Water on Moon?
The Apollo lunar landings were a gift to science that keeps on giving. Since the lunar surface is not subject to weather or plate tectonics, it gives us a much longer geologic history. The "Genesis Rock" found on the Moon is 4.5 billion years old, nearly as old as the Solar System. In the 1980's, similiarities between lunar ejecta and Earth samples from 65 million years ago led to the theory that an asteroid ended the age of disnoaurs. year 40-50 researchers receive Moon samples for continued experiments.
Prior to Apollo, scientists had no clue what the Moon was made of or where it came from. Today most researchers believe that the Moon was born when a Mars-size object struck Earth and blew off the outer layers. The surviving fragments were big enough to attract each other gravitationally until a single satellite remained. The early Moon was a ball of hot magma, with a lighter crust that became the lunar highlands. The lunar "seas" are seen as erupted materiel from the interior. The Moon formed much closer to Earth, and has been drifting away due to tidal forces.
In a study published this week in NATURE, geologist Alberto Saal found evidence of water in Apollo samples. It took 3 years getting the funding to study old rocks, an example of how long good research can take. Using the newer technique of secondary ion mass spectrometry, Saal found traces of volatiles including water. Data showed that hydrogen had been concentrated in the centres of samples, indicating that it dated from the Moon's infancy. Water may even have arrived on the fragments blown from Earth, indicating that our planet had water 4 billion years ago.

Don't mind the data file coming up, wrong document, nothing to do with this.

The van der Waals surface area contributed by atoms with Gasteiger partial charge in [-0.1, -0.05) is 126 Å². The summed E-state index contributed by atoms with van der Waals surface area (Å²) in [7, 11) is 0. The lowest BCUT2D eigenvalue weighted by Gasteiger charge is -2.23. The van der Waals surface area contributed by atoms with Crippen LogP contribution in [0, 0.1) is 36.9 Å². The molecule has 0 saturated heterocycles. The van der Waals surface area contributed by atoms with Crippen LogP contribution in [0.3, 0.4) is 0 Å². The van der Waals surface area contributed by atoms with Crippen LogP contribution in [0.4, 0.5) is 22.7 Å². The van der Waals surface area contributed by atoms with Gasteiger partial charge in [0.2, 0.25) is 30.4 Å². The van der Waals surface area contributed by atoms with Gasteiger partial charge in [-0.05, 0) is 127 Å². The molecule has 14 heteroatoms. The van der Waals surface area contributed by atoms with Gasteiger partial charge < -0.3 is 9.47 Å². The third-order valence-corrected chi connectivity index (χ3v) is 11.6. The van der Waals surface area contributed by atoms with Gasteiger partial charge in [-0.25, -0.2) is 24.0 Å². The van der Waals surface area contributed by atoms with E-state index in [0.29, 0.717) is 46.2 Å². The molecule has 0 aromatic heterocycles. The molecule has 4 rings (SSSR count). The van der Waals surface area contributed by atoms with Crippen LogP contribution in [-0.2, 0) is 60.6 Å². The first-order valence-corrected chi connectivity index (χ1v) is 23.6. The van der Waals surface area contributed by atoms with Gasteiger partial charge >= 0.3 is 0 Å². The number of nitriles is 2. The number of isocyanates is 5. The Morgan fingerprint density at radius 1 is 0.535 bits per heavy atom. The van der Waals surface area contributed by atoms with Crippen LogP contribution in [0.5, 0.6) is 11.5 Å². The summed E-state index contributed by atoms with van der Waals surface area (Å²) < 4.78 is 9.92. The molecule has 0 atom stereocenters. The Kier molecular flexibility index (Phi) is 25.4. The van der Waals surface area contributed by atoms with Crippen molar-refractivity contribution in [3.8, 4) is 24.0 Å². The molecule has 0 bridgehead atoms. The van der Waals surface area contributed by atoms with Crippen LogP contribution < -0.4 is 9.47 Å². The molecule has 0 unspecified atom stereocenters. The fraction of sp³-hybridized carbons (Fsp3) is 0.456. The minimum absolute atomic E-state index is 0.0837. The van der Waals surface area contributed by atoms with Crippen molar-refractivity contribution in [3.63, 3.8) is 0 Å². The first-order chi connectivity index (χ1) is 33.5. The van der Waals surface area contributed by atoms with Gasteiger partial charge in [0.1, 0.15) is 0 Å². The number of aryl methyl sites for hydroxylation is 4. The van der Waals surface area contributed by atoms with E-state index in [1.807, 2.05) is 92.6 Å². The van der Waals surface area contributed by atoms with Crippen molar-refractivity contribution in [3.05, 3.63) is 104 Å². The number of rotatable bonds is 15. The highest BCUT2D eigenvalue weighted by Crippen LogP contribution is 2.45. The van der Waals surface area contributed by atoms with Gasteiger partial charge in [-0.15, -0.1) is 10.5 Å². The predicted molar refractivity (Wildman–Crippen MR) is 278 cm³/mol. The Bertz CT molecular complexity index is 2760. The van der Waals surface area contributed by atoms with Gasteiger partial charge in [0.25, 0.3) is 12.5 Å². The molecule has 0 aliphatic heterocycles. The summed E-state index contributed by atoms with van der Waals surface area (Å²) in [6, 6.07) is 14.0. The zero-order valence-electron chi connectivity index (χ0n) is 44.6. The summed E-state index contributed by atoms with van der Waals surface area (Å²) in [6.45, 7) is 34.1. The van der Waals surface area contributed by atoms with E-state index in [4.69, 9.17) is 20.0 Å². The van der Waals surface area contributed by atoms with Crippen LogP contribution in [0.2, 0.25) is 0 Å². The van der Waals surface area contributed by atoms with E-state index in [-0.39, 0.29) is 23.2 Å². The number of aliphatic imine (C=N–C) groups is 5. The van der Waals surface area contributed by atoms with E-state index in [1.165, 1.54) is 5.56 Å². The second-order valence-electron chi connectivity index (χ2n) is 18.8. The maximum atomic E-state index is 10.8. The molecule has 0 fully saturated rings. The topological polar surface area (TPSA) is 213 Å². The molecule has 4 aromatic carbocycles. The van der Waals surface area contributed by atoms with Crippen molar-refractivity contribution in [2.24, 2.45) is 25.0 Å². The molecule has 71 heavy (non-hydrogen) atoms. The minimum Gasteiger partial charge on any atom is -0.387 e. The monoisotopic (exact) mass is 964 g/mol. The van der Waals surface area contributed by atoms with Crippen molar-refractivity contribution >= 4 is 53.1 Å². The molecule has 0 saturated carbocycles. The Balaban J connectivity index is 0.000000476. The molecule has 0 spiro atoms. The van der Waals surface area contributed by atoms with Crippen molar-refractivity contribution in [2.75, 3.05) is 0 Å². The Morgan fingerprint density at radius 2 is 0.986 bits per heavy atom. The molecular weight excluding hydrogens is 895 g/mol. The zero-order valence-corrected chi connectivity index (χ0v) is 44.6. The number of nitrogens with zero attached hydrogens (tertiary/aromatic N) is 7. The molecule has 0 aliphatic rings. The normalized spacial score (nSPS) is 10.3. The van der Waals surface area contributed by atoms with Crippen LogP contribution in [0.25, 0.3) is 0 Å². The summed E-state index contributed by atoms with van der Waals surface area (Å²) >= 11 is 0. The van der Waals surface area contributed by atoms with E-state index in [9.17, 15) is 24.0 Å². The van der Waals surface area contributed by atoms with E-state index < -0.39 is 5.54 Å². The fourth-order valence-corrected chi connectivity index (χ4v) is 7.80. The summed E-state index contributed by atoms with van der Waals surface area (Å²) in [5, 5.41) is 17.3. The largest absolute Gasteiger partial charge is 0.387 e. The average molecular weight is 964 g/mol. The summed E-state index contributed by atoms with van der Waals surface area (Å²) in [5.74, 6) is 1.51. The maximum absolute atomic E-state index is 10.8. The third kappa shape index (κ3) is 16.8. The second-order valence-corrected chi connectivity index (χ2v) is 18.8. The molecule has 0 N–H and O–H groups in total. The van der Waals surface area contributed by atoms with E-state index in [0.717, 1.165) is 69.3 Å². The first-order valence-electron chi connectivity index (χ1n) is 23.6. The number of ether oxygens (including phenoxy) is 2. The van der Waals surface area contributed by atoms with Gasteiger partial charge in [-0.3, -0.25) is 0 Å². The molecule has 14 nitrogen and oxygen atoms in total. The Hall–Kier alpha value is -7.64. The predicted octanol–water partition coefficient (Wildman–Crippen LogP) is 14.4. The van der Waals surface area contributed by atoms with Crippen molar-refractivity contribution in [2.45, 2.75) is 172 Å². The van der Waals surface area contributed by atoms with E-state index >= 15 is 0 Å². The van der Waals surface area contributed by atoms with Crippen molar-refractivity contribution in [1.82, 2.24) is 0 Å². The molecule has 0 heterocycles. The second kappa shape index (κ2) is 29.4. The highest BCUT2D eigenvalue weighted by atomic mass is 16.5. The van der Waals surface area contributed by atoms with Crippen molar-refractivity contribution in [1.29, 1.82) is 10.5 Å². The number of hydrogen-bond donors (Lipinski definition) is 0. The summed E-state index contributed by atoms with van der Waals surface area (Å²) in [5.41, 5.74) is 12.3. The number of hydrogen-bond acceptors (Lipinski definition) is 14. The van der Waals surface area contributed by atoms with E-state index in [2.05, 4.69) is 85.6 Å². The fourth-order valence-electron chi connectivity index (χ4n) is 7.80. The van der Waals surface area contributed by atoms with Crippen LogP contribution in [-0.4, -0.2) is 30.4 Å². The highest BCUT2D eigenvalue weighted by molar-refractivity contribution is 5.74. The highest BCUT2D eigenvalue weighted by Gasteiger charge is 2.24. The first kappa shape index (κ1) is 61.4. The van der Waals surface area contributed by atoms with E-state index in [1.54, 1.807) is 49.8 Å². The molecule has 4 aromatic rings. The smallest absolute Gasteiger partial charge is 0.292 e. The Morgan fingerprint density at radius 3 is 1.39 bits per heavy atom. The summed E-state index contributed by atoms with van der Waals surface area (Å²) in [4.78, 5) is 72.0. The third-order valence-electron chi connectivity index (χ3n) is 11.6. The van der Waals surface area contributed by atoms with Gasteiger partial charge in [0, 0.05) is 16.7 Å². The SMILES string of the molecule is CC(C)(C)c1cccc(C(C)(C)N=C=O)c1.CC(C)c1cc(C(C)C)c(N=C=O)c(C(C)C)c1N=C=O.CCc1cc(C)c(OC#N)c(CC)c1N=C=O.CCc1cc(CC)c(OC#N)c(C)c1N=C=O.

As a practical matter, water would make settling the Moon much simpler. It would mean drinks for humans and fuel for Spacecraft. Future Space missions could be resupplied in Earth orbit with hydrogen from the Moon. The Lunar Prospector mission from 1999 found tantalising hints of water ice in the poles. Scientists at ICES last week were itching for the chance to prospect on the lunar South Pole.
Less than a month ago evidence for water was found in The Sands of Mars. Not long ago Earth was thought to be the only watery world. Today there is evidence of H2O in worlds as far-flung as Enceladus and Europa. The dwarf planet (asteroid) Ceres may contain more water that Earth! Water, and possibly other ingredients for life, may turn out to be common in the Solar System.
Human exploration of the Moon has been a huge benefit to science. As mentioned before, the Moon has been slowly drifting away. The Lunar Laser Ranging Experiment from 1969 measures the recession rate as 3.82 cm/yr. Geology and paleontology disagree, measuring recession as about 2.9 +/- 0.6 cm/yr. How can two such precise measurements disagree? If the speed of light is slowing, that will increase the time for light signals to return each year, making the Moon appear to recede faster as seen by LLRE. Starting with GM = tc^3, the prediction is 0.935 cm/yr, precisely accounting for the discrepancy. For measuring small changes in c, it helps to have a long baseline.